Olympus OM-D E-M5 Review: Portraiture

Sara Tomkins models at McDade Park in Scranton, PA, on the evening of 10 June 2012.

Alright, so after an embarassing couple of weeks filled with delays, we’re back on track to finally finish up this never-ending review series! So let’s talk portraiture. I saved this one until last for a few reasons, logistics being one of them. But also because portraiture has become one of my favorite kinds of photography and I was really looking forward to using the E-M5 in that capacity, having spent enough time with the camera to be completely at home with it. (Fumbling with a camera never looks good in front of a model, after all.)

Well no surprises, I spent an hour shooting with the fun & lovely Sara and when we called it a night, I went home happy, with some great shots on the card. I’m well beyond the point of having any doubts about this little camera, but I’ll count this as one more formal vote in its favor. Paired with the right glass, the E-M5 is a portrait machine.

Yes, it handles well, blah blah, whatever. These are the important things:

  • it’s small, which means that it takes up less space on the shoot. And not just in the bag or on my shoulder between shooting spots, but also when it’s in use. Think about this for a moment – one of the biggest disconnects between a model and a photographer can be the camera, which becomes a temporary wall between them (if the photog isn’t careful). It’s easy to hide behind a DSLR, even by accident – and especially if you’ve got a case of nerves and maybe the shoot isn’t going as well as you hoped. The E-M5’s smaller size works in our favor here. It’s easier to maintain a connection around it while you’re shooting, as strange as that may sound.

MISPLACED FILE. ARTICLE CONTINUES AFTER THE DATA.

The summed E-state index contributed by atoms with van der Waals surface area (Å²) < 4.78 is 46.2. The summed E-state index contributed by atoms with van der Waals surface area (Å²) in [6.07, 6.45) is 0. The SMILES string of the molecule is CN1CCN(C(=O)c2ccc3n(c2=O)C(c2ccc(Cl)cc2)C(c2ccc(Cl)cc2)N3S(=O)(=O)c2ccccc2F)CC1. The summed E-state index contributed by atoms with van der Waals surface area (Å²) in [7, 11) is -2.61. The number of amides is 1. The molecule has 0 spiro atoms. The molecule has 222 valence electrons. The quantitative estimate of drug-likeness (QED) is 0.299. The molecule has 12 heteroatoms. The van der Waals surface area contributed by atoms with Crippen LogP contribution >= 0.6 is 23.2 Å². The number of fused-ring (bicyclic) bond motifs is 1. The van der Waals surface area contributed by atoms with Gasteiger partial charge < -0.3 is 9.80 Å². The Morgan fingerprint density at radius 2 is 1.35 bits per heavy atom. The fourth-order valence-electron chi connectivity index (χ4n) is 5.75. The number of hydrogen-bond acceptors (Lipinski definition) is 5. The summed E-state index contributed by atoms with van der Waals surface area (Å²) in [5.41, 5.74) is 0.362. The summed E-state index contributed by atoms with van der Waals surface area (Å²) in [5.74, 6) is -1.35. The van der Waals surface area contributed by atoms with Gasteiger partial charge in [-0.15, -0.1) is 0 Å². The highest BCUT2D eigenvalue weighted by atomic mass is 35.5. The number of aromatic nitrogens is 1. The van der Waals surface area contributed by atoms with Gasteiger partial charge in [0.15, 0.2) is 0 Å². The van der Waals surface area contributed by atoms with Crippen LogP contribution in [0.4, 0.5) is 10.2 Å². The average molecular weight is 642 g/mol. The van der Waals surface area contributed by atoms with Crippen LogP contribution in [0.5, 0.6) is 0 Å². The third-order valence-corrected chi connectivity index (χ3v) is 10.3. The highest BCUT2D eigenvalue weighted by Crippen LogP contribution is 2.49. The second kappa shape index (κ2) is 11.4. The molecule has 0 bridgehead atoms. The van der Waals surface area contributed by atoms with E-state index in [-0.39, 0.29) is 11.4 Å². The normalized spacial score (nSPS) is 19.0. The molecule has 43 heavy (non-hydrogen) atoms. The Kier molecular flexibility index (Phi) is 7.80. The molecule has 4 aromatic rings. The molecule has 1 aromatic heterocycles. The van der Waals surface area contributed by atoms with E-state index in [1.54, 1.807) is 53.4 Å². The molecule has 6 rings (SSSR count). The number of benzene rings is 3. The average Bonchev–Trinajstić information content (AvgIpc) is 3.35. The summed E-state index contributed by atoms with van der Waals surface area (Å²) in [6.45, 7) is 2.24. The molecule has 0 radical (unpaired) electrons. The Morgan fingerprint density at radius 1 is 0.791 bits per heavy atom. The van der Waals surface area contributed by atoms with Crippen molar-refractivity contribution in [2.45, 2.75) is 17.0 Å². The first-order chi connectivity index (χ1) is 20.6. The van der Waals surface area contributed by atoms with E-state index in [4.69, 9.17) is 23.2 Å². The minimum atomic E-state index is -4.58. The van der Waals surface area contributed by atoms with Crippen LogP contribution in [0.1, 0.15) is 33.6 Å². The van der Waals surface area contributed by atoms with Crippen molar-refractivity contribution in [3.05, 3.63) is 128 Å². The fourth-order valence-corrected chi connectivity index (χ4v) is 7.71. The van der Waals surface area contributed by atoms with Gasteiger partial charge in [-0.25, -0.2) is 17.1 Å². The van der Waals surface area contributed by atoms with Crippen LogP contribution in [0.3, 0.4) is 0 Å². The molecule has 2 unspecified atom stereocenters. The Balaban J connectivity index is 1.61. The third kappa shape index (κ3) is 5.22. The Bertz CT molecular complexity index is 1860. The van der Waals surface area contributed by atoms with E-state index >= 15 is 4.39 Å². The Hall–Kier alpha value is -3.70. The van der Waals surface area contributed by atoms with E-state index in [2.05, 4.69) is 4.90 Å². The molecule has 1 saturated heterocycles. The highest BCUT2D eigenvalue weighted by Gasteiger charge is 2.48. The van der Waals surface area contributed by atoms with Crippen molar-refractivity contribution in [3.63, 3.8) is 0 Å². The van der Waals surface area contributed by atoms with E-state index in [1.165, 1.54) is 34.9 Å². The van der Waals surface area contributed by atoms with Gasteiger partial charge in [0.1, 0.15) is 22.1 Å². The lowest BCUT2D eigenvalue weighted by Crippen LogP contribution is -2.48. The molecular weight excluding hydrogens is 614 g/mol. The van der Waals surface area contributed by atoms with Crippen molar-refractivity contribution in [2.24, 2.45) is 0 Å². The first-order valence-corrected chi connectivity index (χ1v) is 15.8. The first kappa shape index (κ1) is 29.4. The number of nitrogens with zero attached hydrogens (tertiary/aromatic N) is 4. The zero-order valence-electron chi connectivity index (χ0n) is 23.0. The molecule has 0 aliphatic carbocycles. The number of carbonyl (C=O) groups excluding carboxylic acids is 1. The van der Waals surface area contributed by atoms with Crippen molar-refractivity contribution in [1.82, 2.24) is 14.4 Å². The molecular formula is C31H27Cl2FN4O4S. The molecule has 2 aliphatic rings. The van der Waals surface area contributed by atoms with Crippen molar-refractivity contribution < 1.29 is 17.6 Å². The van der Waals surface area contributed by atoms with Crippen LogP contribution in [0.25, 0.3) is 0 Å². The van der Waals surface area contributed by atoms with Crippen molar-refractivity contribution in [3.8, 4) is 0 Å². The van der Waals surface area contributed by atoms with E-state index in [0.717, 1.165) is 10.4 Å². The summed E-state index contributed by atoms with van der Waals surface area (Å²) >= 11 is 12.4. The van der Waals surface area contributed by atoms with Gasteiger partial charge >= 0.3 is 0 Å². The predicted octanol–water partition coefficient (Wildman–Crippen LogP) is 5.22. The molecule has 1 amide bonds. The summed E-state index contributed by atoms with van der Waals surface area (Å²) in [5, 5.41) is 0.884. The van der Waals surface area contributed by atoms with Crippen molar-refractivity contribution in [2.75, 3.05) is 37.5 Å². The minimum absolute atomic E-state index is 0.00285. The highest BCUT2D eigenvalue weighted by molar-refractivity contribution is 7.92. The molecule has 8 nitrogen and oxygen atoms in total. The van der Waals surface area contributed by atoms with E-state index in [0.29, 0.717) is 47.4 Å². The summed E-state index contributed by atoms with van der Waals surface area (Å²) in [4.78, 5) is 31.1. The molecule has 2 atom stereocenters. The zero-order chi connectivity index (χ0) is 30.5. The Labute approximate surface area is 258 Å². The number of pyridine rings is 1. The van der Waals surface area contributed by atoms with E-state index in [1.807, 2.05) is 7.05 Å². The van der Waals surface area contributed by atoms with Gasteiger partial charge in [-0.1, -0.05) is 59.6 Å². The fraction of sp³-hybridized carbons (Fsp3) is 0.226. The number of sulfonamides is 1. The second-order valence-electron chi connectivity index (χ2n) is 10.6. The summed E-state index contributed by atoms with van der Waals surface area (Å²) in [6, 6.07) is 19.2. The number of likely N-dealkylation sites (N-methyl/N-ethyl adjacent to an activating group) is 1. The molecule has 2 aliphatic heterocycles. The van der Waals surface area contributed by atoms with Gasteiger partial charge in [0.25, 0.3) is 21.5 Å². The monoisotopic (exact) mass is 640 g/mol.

• it’s fast. I stuck to AF lenses for this shoot and never had any issue with the AF locking onto Sara. Granted, the face detection didn’t always recognize her, but there’s nothing new there. As nice as face detection is, it isn’t perfect. But since I had the AF points configured in the box mode, whenever face detection didn’t work, the AF defaulted to my pre-set focus points and locked right on.
  • the EVF makes ambient-light shooting a breeze. We spent the first half of the shoot with the sun just above the hillside, so there was plenty of golden light. I left the strobes in the car and let my VAL wrangle a reflector instead. I could see the whole scene, the ambient and reflected light, the way it would appear in the exposure, which made it easier to make adjustments on the fly. This is the real strength of the EVF, the immediate readout exposure across the scene, and the ability to adjust it in real-time.

Sara Tomkins models at McDade Park in Scranton, PA, on the evening of 10 June 2012.

Most importantly, the photos look awesome. Granted, this has as much to do with the glass used as it does the camera. I shot with the Leica 25mm and the Olympus 45mm lenses; the Leica continues to make everything look great, while the 45mm continued to make great images but still felt awkward in use (it’s on it’s way out this weekend). But the photos were blissful. I shot wide-open the whole time I was working with the ambient light, which gave all the shallow focus and bokeh I could want. Not to mention amazing detail and beautiful skin rendition. I always know when I have the right camera and lens combo on a portrait shoot, because the files take less editing to finish up.